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Ada Evening News Newspaper Archive: February 2, 1962 - Page 1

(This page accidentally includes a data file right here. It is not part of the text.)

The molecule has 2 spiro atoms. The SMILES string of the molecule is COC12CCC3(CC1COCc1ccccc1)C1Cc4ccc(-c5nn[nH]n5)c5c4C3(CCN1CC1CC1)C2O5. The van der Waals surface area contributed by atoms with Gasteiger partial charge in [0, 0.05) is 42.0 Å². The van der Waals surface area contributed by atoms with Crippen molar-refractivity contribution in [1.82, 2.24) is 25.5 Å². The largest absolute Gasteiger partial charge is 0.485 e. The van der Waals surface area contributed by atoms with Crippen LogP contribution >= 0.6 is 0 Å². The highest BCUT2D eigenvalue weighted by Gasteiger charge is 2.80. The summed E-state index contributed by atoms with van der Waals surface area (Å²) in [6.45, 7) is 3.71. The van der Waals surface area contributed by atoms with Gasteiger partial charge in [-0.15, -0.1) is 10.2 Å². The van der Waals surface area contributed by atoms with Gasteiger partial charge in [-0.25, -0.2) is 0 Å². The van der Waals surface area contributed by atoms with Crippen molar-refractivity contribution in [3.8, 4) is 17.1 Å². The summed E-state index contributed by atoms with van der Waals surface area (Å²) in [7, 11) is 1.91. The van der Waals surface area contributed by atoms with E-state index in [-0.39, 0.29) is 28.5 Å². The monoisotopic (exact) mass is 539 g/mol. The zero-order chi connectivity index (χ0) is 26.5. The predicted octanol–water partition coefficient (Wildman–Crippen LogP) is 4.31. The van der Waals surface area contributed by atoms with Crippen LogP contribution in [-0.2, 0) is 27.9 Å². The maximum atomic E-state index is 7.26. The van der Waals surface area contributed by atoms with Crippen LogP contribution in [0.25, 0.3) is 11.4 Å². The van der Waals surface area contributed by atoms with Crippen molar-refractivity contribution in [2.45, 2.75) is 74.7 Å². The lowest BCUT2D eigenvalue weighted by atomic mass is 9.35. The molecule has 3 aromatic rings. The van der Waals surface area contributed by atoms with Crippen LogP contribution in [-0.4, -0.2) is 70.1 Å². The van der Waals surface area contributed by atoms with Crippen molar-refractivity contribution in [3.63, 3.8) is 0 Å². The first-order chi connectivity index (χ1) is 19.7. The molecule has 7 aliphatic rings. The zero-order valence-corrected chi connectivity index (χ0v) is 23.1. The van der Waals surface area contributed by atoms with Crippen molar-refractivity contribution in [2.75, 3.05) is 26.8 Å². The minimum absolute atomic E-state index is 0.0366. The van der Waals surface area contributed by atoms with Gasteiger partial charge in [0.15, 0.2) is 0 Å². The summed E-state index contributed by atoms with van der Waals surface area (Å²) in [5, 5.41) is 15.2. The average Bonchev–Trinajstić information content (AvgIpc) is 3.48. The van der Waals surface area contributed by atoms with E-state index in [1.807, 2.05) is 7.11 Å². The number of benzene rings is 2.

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   Ada Evening News, The (Newspaper) - February 2, 1962, Ada, Oklahoma                             Grantet it's always a little shocking to go against tradition it still seems any sleepy-headed animal dumb enough to be scared of his own shadow sure can't be trusted much as a weather forecaster E.G. Tournament Hits Round Two See Sports Page THE ADA EVENING NEWS Church Schedules Talks On Mental Health, Page 2 58TH YEAR NO. 278 ADA, OKLAHOMA, FRIDAY, FEBRUARY 2, 1962 8 Pages 5 CENTS WEEKDAY, 10 Cl Cash, Criticism Of Demos Flow At GOP Rallies WASHINGTON across the nation poured out cash for the party till Thursday night along with cries that Democrats are grabbing for more power with "profligate spending" and "political fakery." And the GOP faithful heard what some of them thought sounded like a political war whoop, not so much for 1962 as for 1964, from Gov. Nelson A. Rockefeller of New York. The Republicans spent the evening at 17 party get- togethers in 17 cities, tied together for an hour by closed circuit television. This was the warm-up and kick-off Ike Gives Fighting Pep Talk LOS ANGELES (AP) "It is heart which wins wars, said Dwight D. Eisenhower, "whether on the battlefields or in peace." He stood before a crowded hall Thursday night for what was sup- posed to be a brief warmup talk turned it into a ringing plea for fighting heart among his fel- low Republicans. "It is heart which keeps us said the fonner presi- dent, "without ever admitting de- feat." Off-Thc-Cuff Ike was the main speaker on x cross-country telecast studded with names of top Republicans. But the national TV audience did not hear the off-the-cuff pep talk ]ke delivered earlier to a throng estimated by GOP sources at persons. He stretched the three-minute greeting into seven minutes, much of it more spirited than his TV delivery. The audience at the "We Miss Ike" rally ch'ccred a full three minutes when he finished. Little Gaps Eisenhower told the gathering that the GOP should fight to cut down the percentage of the Demo- cratic edge even in areas where Republicans know they can't win. "We had a paper-thin defeat in said Eisenhower. "Still, it was a defeat. Any one of 100 things happening differently could have brought us victory. What we have is the job of plugging all the little gaps." Fighting Spirit It takes fighting spirit to do this said worked up to a real pitch. He added: "You yourself are more important than the dollars that you give, if along with the dollars you give yourself." The rally at Olympic Audito- rium wasn't primarily a fund rais- ing affair (although the hat, fig- uratively speaking, was for the congressional elec tion campaign of 1962. The oratory at the parties fol- i lowed the usual political pattern 'of swinging away at the opposi- tion, upholding the GOP cause 'with professions of confidence, land holding up the party as the I great hope of the nation for gel- Iting sound, sensible, responsible 1 government. This was the other side of the record the Democrats played on Jan. first anniversary of the New Frontier when they staged a fund-raising banquet that drew people to Washington from over the country. Gen. Dwight D. Eisenhower paced the parade of Republican speakers. It was the former presi- dent who accused the Democrats of profligate spending and "living on a flood of I.O.U.'s." He and other GOP oratorial talent said the opposition is reaching for a more powerful central government and controls. Eisenhower urged the Republi- cans to discard such tags as "liberal" and to get together, to start working hard and in unity. "With a nation and a world at he said, "let's roll up our sleeves and get It was Rockefeller, trying for another term as governor this! year and perhaps for the White House in 1964, who set off the heaviest blasts at President Ken- nedy and his administration. Rockefeller accused Kennedy of political fakery in the way the President handled a proposal lo establish a federal department of urban affairs and to install hous- ing administrator Robert C. Weav- er as the first Negro in the Cab- inet. Sen. Barry Goldwater of Arizo- na, a favorite of the conservatives for a shot at the presidency, got in his licks. He contended that U.S. Seeks Allied Support Of Cuban Isolation Policy HEADING FOR HIGH GROUND A farmsr near Lawrence, Kansas, pulls his family through flood waters of the Kansas River toward high ground. The family was one of several who were forced to flee their lowland when ice floes caused the river to spill over the land. (AP V Alas! Alack! Groundhog Sees Shadow-More Winter's Due QUARRYVILLE, Pa. emerged, saw his shad- Two groundhogs, considered theiow reflected on the snow and official legendary weather proph- ets, emerged from their holes to- day and saw their shadows, sig- nifying six more weeks of winter. went back into his hole. Attired in tall hats and long white night shirts, the members of the two groundhog clubs started Rubbing a long winter's hiber- out before dawn for the woods nation from his eyes, Punxsutawn-! and valleys seeking out the leg- ey Phil was the first to emerge' endary weather prophet, in Punxsutawney. At a.m., he; They carried divining rods and shuffled dutifully from his gadgets. part of thcjr an- gery, squinted and spied his shad-1 ow decorating frozen Gobbler's Knob. He scampered back to his cozy burrow. The Quarryville groundhog saw its shadow at a.m., accord- ing to Robert W. Herr, chairman of the Slumbering Lodge of Groundhogs here. Herr said Dr. Carl Mctzger. keeper of the field, was on watch on Crow Foot at the time the nual Feb. 2 caper. As legend has it, if the little beast sees his shadow, it is a sign of more winter, and back he'll scamper into his hole. If there is no shadow he'll stay m the open, signifying an early spring. The Quarryville and Punxsu- tawney groundhogs are generally regarded as'the official weather (Continued on Page Two) Tax Experts Offer Tip: Just Relax Congo Chief Arrives For Speech To U. N. NEW YORK Cyrille Adoula of the Con- Stockpile Probe's Up To JFK WASHINGTON (AP) -Congress 'looked to President Kennedy lo- day to pave the way for an in- vestigation of the nation's war- emergency stockpile by formally removing the lid of secrecy from its contents. The President already has said "the cold facts on this matter must be open to the public" and suggested that a Senate subcom- mittee, headed by Sen. Stuart Symington, D-Mo., undertake the inquiry. Symington interpreted Kcn- tjiuuncLa uui LIU; i groundhog saw its shadow a s remarks at Wednesday s ago. Zoo Keeper Stuart Borden I "ef said the animal wasn't trying lo Jrom White House for be smart or to jump the gun. He his subcommittee to have a good explained that it had three skunks ilook 8olnS on- prophets but. the Philadelphia as underground roommates and came up for air. "We have always been, told be- fore these item's could not be de- But the premature forecast of j classified." Symington said at a the Philadelphia woodchuck was not what irritated Robert Herr, chairman of the Slumbering; Lodge of Groundhogs' board of' governors here and Sam Light, president of the Punxsutawney Groundhog Club in the western part of the state. What irritated Ihem was an an- nouncement by the National Geo- graphic Society that men of sci- ence had reported the groundhog a lazy creature who. if left un- news conference of his own. But, a few hours before Syming. ton met reporters. Sen. Harry F. Byrd. got into the act. He said his joint committee on nones- sential government expenditures would study the S7.7-billion accu- mulation of metals, minerals and tools. Byrd said he had written to Kennedy, asking him to issue an executive order declassifying items in the stockpile to the "maximum limit consistent with disturbed, would sleep national interest." through its biggest day in the warm confines of his earth-lined burrow. Herr called that libelous. lie quoted' Dr. David E. Davis of Pennsylvania Stale University as proving "our hero comes out of hibernation in the first few days of on the sec- go was flying to New York today to assure the U. N. Davis-was on hand here. He figured the groundhog may be helpful in his study of kidney diseases. Another biology professor. Dr. Robert M. Chute of Lincoln Uni- versity, didn't care whether the groundhog saw his shadow or not. assembly that his government and the U. N. Congo com- mand are ending the secession of Katanga Province as quickly as possible. The Congo's premier was scheduled to speak to the assembly at U. N. headquarters here this afternoon. He was expected to tell the 104-nation group that further __.....______ U. N. debate on the Congo at this time would only hinder He just wanted groundhogs-dead efforts to extend his gov------------------------------------- ernment's control over his vast, unruly African coun- try. The U.N. Security Council met briefly Tuesday in response to a I Soviet charge that Katanga Prcsi-' 'dent Moise Tshombe had not end- led his province's defiance of the NEW YORK couple government and expelled drinks, an entertaining mystery ;white mercenaries employed in story-and even the wife-could army, as demanded by the be a big help when you face up Ul CtLlvciY wu r f' That part of the evening camej'o 'hat pesky chore of figuring later, when a gathering of the wealthier GOP faithful paid a ticket to attend a dinner and reception for Eisenhower at a downtown hotel. An official said S3 tickets were sold. Long Day It was a long day for Eisen- hower, who interrupted a vacation on the California desert for a visit to Los Angeles for the GOP rally. His wife, Mamie, accompa- nied him. But there was no lack of en- thusiasm on Ike's part as the old chant, "We like rose in the stadium. "There has been no loss of my Eisenhower said in his warmup talk. "If there is any way I can help to make clear- to any individual or to a great understanding of the importance of what sound, pro- gressive government means, and what we can do to support it- then that is what I wish to do." your income tax this year. At least that's some ,of the ad- by the Internal Rev. enue Service to help reduce the mounting number of taxpayers who make simple mistakes in arithmetic on their returns. "After you make out your form, put it aside, take a rest, go to the movies, or have a couple of suggested an official of the New York Regional Commis- sioner's Office of the IRS. "Then, after a day or two, go bac'. and check the figures. If everyone did this, we could cut the simple arithmetic errors by 75 per he estimated. "In most cases a taxpayer re- checking his figures immediately after putting them down will make the same error all over the revenue man ex- plained. How does the little woman come keeping the kids OKLAHOMA Fair through Saturday, a little warmer enst tonight: low tonight 30s; high Saturday 66-72. "Well, a wife can also help by checking the figures on the re- the Internal Revenue Serv- ice man suggested. "That pro- vides an independent check of the mathematics, and you don't have to show your figures to someone outside the family." Ada's highest reading Thurs- day was 70 with the tempera- ture dropping to 34 overnight. The reading at 7 a. ra. today FIVE-DAY FORECAST FOR OKLAHOMA Temperatures Saturday through Wednesday will aver- age 4-7 degrees above normal with minor daily changes. Nor- mal highs 48-57. Normal lows 22 northwest to 34 southeast. Little or no precipitation is likely. addition and are turning up creasing numbers, the I found. In the year ended 1961, some 2.5 million taxpayers made errors in arithmetic on their federal returns. That was up 24 per cent from the previous year. 1 Increased mathematical verifi- cation of returns through elec- tronic aids is one reason more mistakes are popping up, the serv- ice believes. Also, ,more returns are being filed, which means that more taxpayers are making them up for the first time. "Not all the errors are in favof (Continued on Pigt Two) council. Despite Soviet objections, the council set no date to resume defer- ence to Adoula's cabled protest that debate now would only rock the boat. Rockefeller's Wife Arrives In Nevada RENO, Nev. Mrs. Nelson A. Rockefeller has arrived in ,to Gob: divorce capital-apparently to end s keeP the'r v'g'' or alive. He had offered each for the first five he gets. for the next 10 and 50 cents for each one thereafter. He'll study the animals lo determine the effect of hibernation on their intestinal parasites. Herr vowed he'd give Chute none of Quarryville's. Back 'in Punxsutawney Light her 31-year marriage to New York's governor in a quick and; quiet way. I iPhil. the hole of Punxsutawney "We're the official Light insists, "the rest are phonies. They separated in New (he Russians now are daim. several months ago. Mrs. Rockefeller's attorney, Wil- (Continued on Pagt Two) jliam K. Woodburn of Reno, would I not confirm that she came to Ne- vada for a divorce. "She's here in he said after her arrival Thursday night. Woodburn, a former Democratic national committeeman, has han- idlcd many divorce cases but is not generally known as a divorce: specialist. i Six weeks' residence in Nevada' March Trial's Expected For Bulgarian Pilot BARI, Italy Bulgar- ian pilot whose camera-equipped jet crashed in Italy after making two passes over a secret missile ;a judge on many ing they've had the groundhog for Kennedy, Rusk Confer On Action Against Red Regime WASHINGTON United States was expected today to direct prompt and urgent appeals to its NATOI allies and other Allied countries to cooperate with the! newly adopted inter-American policy of isolating Cuba. The U. S. government itself is reported ready to make more extensive use of its naval forces in an effort toi ___ __ _ ___ cut off Cuban arms shipment to subversive groups- converged on Paris today other Latin-American countries. President Kennedy and Secretary of State Dean Rusk also are looking into the possibility'of slapping a total i throw President Charles de Gaulle embargo on U. S. trade with Cuba, one effect of reports of an imminent peace would be to deny Cuba a source of income amounting 'Pact for Algeria persisted, to about million a year at the present rate of trade, j Wllh In .connection with the possible abolition of all trade; Paris Arms To Prevent Uprising PARIS (AP) French army inks converged on Paris today to forestall any' attempt by the right-wing Secret Army to over- "irow President Charles de Gaulle reports of an imminent peace Jet for Algeria persisted. With mounted machine guns. the capital to give ar- support to riot police an uprising by the rightist under- ground, mark. j Crucial Report The possibility of some move! De Gaulle will address the na- by Cuban Prime Minister Fidel tion by radio and television Mon- with Cuba, Rusk charged Thursday at a news that Cuba was using American .dollars to promote sub- against the lhreat 'version in other countries. He didn't explain the re- Argentina Recalls Aide From Cuba today recalled Ambassador Julio Amoedo from Cuba, the Foreign Ministry an-! Three huge aircraft carrier, the nounced. i Enterprise, Forrestal and Constel- The step had been expected as Cation, are cruising in the Carib- President Arturo Frondizi sought j bean and could be deployed speed- Castro against the U.S. Naval :Base at Guantanamo is also un- der careful watch here, it was learned. In event of- serious harassment. U.S. dependents at the big base would be brought home. to appease military critics of his soft line toward the Fidel Castro regime in Cuba at the recent in- ter-American foreign ministers' conference. Recalling the ambassador does not constitute a diplomatic break, but morning newspapers here had suggested that the crisis between the president and the nation's ily in the Guantanamo area if necessarv. Officials discount the chance of a Castro decision to attack Guan- jtanamo directly since that would involve open conflict with the United States. But a battalion of Marines is said to be in the vicin- ity of the base in case trouble brings a need for reinforcements. Sen. A. Willis Robertson. D-Va., chipped in with a statement that the Joint Senate-House Committee on Defense Production, which he heads, has-been inquiring regular- ly into the stockpile situation. The Symington and Byrd groups also have been actively investi- gating the stockpile over the past few years. All three groups have been .under the handicap of not _ being able to stir-up public inter-.year, stemmed from Argentina's est since much of the information j refusal at the inter-American con- made available by the govern-1 ference earlier this week to vote j with the U.S.-supported majority 'to oust the Castro regime from Officers File Six Cases In Ada JP Courts Six cases were filed in Ada's two JP courts Thursday. leading military men was nearingi More could quickly be flown in an end. They predicted a gradual CamP Lejeune, N.C. break in relations with Cuba. ......T However, many officers were reported still demanding mediate complete break which the Rusk was received by Kennedy in an unusual White House wel day night in what shaped up as a crucial statement on the long secret negotiations with the Alger- ian Nationalist Liberation Front to end the seven-year rebellion. French public opinion was be- ing prepared for a deal with the rebels to carry out De Gaulle's policy of putting Algeria on tht path to independence. Signatures Well-informed diplomatic sourc- es the agreement already had been drafted and needed only the formal signatures of both sides. France's allies reportedly have been notified that the De Gaulle regime seriously fears an attempt- ed coup by the right-wing extrem- ists either in France or or in both the peace accord is announced. Easily Crushed There were reports that some back to Washington Thursday meaiaie compieo: w r, f Mn- nation's military leadership de- ,n manded in an ultimatum to the president Thursday night. The latest crisis for Frondizi's government, now in its fourth ment has been classified. !the Organization iStates. of American Published reports said the serv- ice chiefs had threatened to resign unless Frondizi swings his foreign policy to the right, breaks with Cuba and fires Foreign Minister Miguel Angel Carcona and other officials responsible for putting Speeding charges were lodged i Argentina in the go-slow bloc at against William V. Moore inter-American conference at Route 4; Ada: John Wesley del Este, Uruguay, vin, Winnsboro. Tex.: and Jimmy; However. emerged Oliver Winfrey. Oklahoma City, i from the late night meeting with Joe Arthur Cecil. Route 2, Ato- cited for driving on the' left side of the road in a marked Frondizi and the military chiefs and gave the impressio.i that the government had won a breathing i spell. John H. Beasley. Ada. was! He indicated was not plan- coming ceremony when he flew j French. officials hoped to provoke thg Secref'Arrhy into an uprising in advance of a peace announce- ment on the theory that a prema- ture putsch would be easier to least in metropolitan France. Security forces also were rein- forced in hotbeds of rightist ter- in Uruguay. Kennedy praised the results of Rusk's diplomacy at Punte del Este and said the over-all result was that the inter-American sys- tem had been strengthened and "communism isolated" in Western Hemisphere. thejrorism in Algeria. Two hundred crack assault commandos moved Then, at liis news conference, into Algiers Thursday to reinforce Rusk refuted any idea of a troops already put on charged with improper stopping on a roadway. 500 years. Why, that's nonsense, j Public drunkenness charges They don't even know what a j were filed against Jack Cornish, groundhog is." Ada. ning lo resign and to'.d Ml- bste that tencd to me with 'lis- ps ticnce" when he explained the Ar- gentine stand. split among hemisphere nations over Cuba. He pointed particular- ly to unanimous adoption of a resolution declaring Cuba under the Marxist-Leninist leadership of Castro "incompatible" with the American system. Acknowledging that there were six abstenlions on a resolution to exclude the Castro government from parlicipalion in the inter- American system. Rusk said that the abstaining governments were bothered by legal and technical questions and did not disagree on the principle of Cuba's unfilness to be in the inter-American sys- tem. Rusk will review the Punta del meeting in a radio-television to the nation tonight at 7 All m r (Continued on Two) is required for filing suit for vorce, which may be granted by! base is expected lo go on trial in March on charges of political Adultery is the only ground for divorce in New York state, and and military espionage. Lt. Milusc many New Yorkers establish res- Solakovof the Bulgarian air force :icierlcc jn other states to obtain faces a sentence of 15-24 years ;divorccs on different grounds, imprisonment. Rockefeller was in DCS Moines, Formal charges of for a Republican dinner were served on the flier Thurs- Thursday night at about the time day in the Ban jail's dispensary ;his arrived in Rcno. where he is recovering from thei The governor's press secretary, concussion and fractures of the; Robert L. McManus, said the gov- left collarbone he would have no comment now or later on his wife's move. fered in the crash. Serving of the warrant automat- ically set in motion a pre-trial in- vestigation. Acting as a one-man grand jury, the investigating judge has the power to order ac- _, _ ered this unlikely. They said Sola- v v. will go on trial in March before a court com- posed of two judges and a jury of six. 'The Bulgarian legation in Rome reiterated the Communist government's contention that Sol- akov had lost his way on a train- ing flight. But it said a legal ex- perl would be assigned to his de- fense once the legation receives formal notification of the accusa- tion. Under Italian law, Solakov can be assisted in .his legal defense only by Italian lawyers. Mrs. Rockefeller was accompa- nied by her widowed sister, Mrs. Philip Wallis of Bala-Cynwyd, Pa. a fashionable suburb of Philadel- phia. Mrs. Rockefeller flew from New York lo San Francisco. Woodburn met her at San Fran- cisco and' drove her on a 300-mile trip here because fog made air travel impossible. Neither Rockefeller, 53, nor his wife, 54, has given any public hint of the cause of the breakup of their marriage. They had five children and eight grandchildren. Their as announced by a! family spokesman last Nov. 17. Two days later they were struck MOVING AHEAD: Work it again und.r wiy on 25 of tht Clor Boggy Lull.. bv traeedv Their son rolling thii wttk ifter somt dtlay caused by li locitid on Mirhap] aV reoorted missin" D- R- Clifford land, ont milt touth on. mil. eaft of Lul.. It is one of first of b.gun'on wittr- cnaei, a, was repor.eo. missin0, 2g 2? County. Thtr, lr. -53 totil sit.s- plinntd for th. w.t.rsh.d (Continutd on Pagt Two) i 'Clifford's land will includt six icrts of ptrmtntnt wittr ind i flood pool. (NEWS Stiff emergency footing. Rebels Meet The Algerian rebel cabinet was meeting today in Tunis, reported- ly to take up the projected peace accord before putting it before a special session of the National Revolutionary sort of rebel Tripoli with- in the next two weeks. Approval by the French Parlia- ment is not necessary. In a ref- erendum in 1961 the French vot- ers gave De Gaulle a free hand on Algerian policy. Agreement Diplomatic sources said the draft agreement would provide: A transitional period of six months during which Algeria (Continutd on Two) Use Of Names In NEWS Ad Was Not Authorized In Thursday's edition of The Ada Evening News, an advertise- ment was carried which contained three names of well-known local residents. These three men are Pat Ray Jr., LeRoy McDonald and Irl Rhynes. These men did not give permis- sion for the use of their names in any advertisement. I The advertisement was inserted in the NEWS by Lewis Watson, local attorney, who is in strong opposition to right-to-work legis- lation. The three men have, in fact, been working with others to se- cure the necessary signatures on petitions to bring the matter to a vote of the people. The NEWS regrets any inconven- ience or embarassment caused these three gentlemen by the un- authorized use of their names. The pressure of public opinion is like the pressure of the atmos- phere. You can't see it, but all the same it is 16-pounds to the square inch. (Copr. Gen. Fea. Corp.)